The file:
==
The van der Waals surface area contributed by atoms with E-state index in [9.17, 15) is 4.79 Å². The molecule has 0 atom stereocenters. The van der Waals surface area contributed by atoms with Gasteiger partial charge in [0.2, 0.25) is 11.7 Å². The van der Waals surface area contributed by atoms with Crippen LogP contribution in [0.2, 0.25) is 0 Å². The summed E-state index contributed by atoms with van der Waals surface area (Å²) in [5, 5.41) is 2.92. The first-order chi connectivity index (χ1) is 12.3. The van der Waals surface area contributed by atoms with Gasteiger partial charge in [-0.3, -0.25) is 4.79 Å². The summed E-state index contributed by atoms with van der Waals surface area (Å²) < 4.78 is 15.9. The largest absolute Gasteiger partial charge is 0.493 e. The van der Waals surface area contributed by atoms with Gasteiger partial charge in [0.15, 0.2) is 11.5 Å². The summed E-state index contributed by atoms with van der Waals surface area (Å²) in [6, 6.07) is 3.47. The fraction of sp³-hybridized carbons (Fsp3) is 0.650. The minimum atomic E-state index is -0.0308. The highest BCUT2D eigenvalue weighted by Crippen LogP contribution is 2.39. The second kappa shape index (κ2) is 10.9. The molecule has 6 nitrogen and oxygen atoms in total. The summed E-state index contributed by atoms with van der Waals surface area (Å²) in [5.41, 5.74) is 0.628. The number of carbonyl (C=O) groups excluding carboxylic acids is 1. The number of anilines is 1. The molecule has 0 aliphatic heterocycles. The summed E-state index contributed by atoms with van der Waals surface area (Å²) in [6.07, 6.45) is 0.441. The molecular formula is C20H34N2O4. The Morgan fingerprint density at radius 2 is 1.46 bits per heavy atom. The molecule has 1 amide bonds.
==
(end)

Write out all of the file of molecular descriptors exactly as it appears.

The van der Waals surface area contributed by atoms with E-state index in [9.17, 15) is 4.79 Å². The molecule has 0 atom stereocenters. The van der Waals surface area contributed by atoms with Gasteiger partial charge in [0.2, 0.25) is 11.7 Å². The van der Waals surface area contributed by atoms with Crippen LogP contribution in [0.2, 0.25) is 0 Å². The summed E-state index contributed by atoms with van der Waals surface area (Å²) in [5, 5.41) is 2.92. The first-order chi connectivity index (χ1) is 12.3. The van der Waals surface area contributed by atoms with Gasteiger partial charge in [-0.3, -0.25) is 4.79 Å². The summed E-state index contributed by atoms with van der Waals surface area (Å²) < 4.78 is 15.9. The largest absolute Gasteiger partial charge is 0.493 e. The van der Waals surface area contributed by atoms with Gasteiger partial charge in [0.15, 0.2) is 11.5 Å². The summed E-state index contributed by atoms with van der Waals surface area (Å²) in [6, 6.07) is 3.47. The fraction of sp³-hybridized carbons (Fsp3) is 0.650. The minimum atomic E-state index is -0.0308. The highest BCUT2D eigenvalue weighted by Crippen LogP contribution is 2.39. The second kappa shape index (κ2) is 10.9. The molecule has 6 nitrogen and oxygen atoms in total. The summed E-state index contributed by atoms with van der Waals surface area (Å²) in [5.41, 5.74) is 0.628. The number of carbonyl (C=O) groups excluding carboxylic acids is 1. The number of anilines is 1. The molecule has 0 aliphatic heterocycles. The summed E-state index contributed by atoms with van der Waals surface area (Å²) in [6.07, 6.45) is 0.441. The molecular formula is C20H34N2O4. The Morgan fingerprint density at radius 2 is 1.46 bits per heavy atom. The molecule has 1 amide bonds.